Few session musicians can lay claim to the deep roots of Reggie Young. Among guitarists, he is revered. His instinct for phrasing has consistently rendered artful licks mimicked by hundreds of other players. The now 80-year-old musician of Local 257 (Nashville, TN) crafted some of the most famous guitar riffs in history. Dobie Gray’s “Drift Away,” James Carr’s “Dark End of the Street,” Local 47 (Los Angeles, CA) member Neil Diamond’s “Sweet Caroline,” Dusty Springfield’s classic “Son of a Preacher Man,” and Elvis Presley’s comeback hit, “Suspicious Minds.” The list goes on.
In the 1960s and early 1970s Young and the rhythm ensemble known as the Memphis Boys were at the heart of the American Sound Studio at 827 Thomas Street in Memphis. What followed in that five-year period, between 1967 and 1972, was an unparalleled run of more than 120 Top 40 hits.
“We thought it was normal,” Young says, “but it was extraordinary. The talent of everybody combined contributed to the success.” Session work would take Young from Memphis to Nashville and corridors along the way at FAME Studio, Muscle Shoals Records, Stax Records, and Royal Studios. The work led to major tours around the country and Europe and as an opening act, witnessing Beatlemania. “I feel like I was in the middle of the peak of the session world as a studio player.” Of those days, he says, “It was rewarding. There was a lot of camaraderie.”
The story of Reggie Young may well be the story of Southern soul music. He was born in Caruthersville, Missouri, in 1936, and raised in Osceola, Arkansas, and Memphis, Tennessee. His father played Hawaiian guitar—old music like “Sweet Lelani,” Young recalls—and bought him a National flat top when he was 14 years old. Young was fueled by the Delta blues, as well as Django Reinhardt and B.B. King. Most of his musical education came by way of radio, inspired by the Chet Atkins and Jerry Byrd show, Two Guitars, which aired on the now famous WSM radio out of Nashville.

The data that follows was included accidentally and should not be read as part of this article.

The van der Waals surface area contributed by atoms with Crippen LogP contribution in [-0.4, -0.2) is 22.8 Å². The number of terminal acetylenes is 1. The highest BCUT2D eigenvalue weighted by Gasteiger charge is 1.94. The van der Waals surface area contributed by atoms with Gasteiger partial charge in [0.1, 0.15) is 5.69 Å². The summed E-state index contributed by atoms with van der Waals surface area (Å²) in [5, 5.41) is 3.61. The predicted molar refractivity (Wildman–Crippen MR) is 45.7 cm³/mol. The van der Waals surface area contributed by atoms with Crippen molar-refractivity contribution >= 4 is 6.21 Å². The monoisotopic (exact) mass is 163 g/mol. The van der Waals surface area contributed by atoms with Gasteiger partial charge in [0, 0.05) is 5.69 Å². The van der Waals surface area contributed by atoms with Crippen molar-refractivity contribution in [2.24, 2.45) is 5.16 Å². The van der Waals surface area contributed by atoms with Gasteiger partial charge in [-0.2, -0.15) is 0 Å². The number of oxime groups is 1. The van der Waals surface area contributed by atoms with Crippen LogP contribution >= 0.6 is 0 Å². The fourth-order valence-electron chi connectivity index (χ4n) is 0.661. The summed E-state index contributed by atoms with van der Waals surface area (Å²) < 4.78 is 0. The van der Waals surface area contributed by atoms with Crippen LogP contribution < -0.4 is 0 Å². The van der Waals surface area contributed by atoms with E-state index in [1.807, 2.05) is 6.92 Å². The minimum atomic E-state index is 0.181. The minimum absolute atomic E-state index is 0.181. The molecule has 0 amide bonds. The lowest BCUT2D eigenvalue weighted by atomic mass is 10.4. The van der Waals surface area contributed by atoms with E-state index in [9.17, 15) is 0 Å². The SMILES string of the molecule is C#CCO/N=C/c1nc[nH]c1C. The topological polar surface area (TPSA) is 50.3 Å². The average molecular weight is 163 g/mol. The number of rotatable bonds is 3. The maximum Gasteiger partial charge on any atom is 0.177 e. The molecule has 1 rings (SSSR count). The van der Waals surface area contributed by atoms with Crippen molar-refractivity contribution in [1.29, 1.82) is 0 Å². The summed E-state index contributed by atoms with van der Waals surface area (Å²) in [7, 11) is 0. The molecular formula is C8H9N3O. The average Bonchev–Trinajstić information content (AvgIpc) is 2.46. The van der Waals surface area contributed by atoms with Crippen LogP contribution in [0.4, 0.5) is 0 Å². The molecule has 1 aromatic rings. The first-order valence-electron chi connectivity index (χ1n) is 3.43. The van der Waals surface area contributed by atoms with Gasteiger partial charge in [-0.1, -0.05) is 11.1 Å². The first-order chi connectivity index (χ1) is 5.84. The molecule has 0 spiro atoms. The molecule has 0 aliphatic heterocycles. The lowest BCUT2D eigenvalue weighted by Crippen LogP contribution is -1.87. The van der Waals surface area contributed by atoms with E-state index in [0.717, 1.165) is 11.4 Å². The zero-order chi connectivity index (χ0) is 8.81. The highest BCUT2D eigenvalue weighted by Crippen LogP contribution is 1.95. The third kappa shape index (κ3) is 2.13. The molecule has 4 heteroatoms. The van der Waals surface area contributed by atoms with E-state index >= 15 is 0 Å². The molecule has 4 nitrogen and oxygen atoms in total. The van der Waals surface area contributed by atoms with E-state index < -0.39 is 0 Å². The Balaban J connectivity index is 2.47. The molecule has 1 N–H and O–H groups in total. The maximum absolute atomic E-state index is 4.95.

By 1955, Young got his first break with Eddie Bond and the Stompers, which recorded the rockabilly song, “Rockin’ Daddy.” The song charted quickly and Mercury Records signed the band to a deal. A local disc jockey promoting tours hired them to join a tour that included Carl Perkins, Johnny Cash, Johnny Horton, and Roy Orbison.
In 1959, Young was working at Royal Studios cutting records, expanding his range with saxophonist Ace Cannon, trumpeter and bandleader Willie Mitchell, and drummer Al Jackson. Young wrote several instrumentals with Mitchell, who would later produce Al Green’s most successful albums. Young recalls playing the Plantation Inn in West Memphis with B.B. King’s band. “A white guy couldn’t sit in with that band. The crowd wouldn’t go for it. So, I’d do it, but I’d be behind the curtain,” he says.
Young says, “You could sell instrumentals in those days.” He was just practicing on his old ’59 Gibson when, he says, “I tuned the guitar down two whole steps, striking the loose strings with a pencil in a rocking rhythm. The strings were heavier back then and it sounded real good when I played a shuffle beat.” It was an old jazz trick the drummer would use with his sticks on the upright bass. The record was signed and the tune “Smokie Part 2” became the number one R&B hit and rose to number 17 on the pop charts. Instrumentals would set the standard for the label for several years and Billboard voted Bill Black’s Combo the number one instrumental band from 1960 to 1962.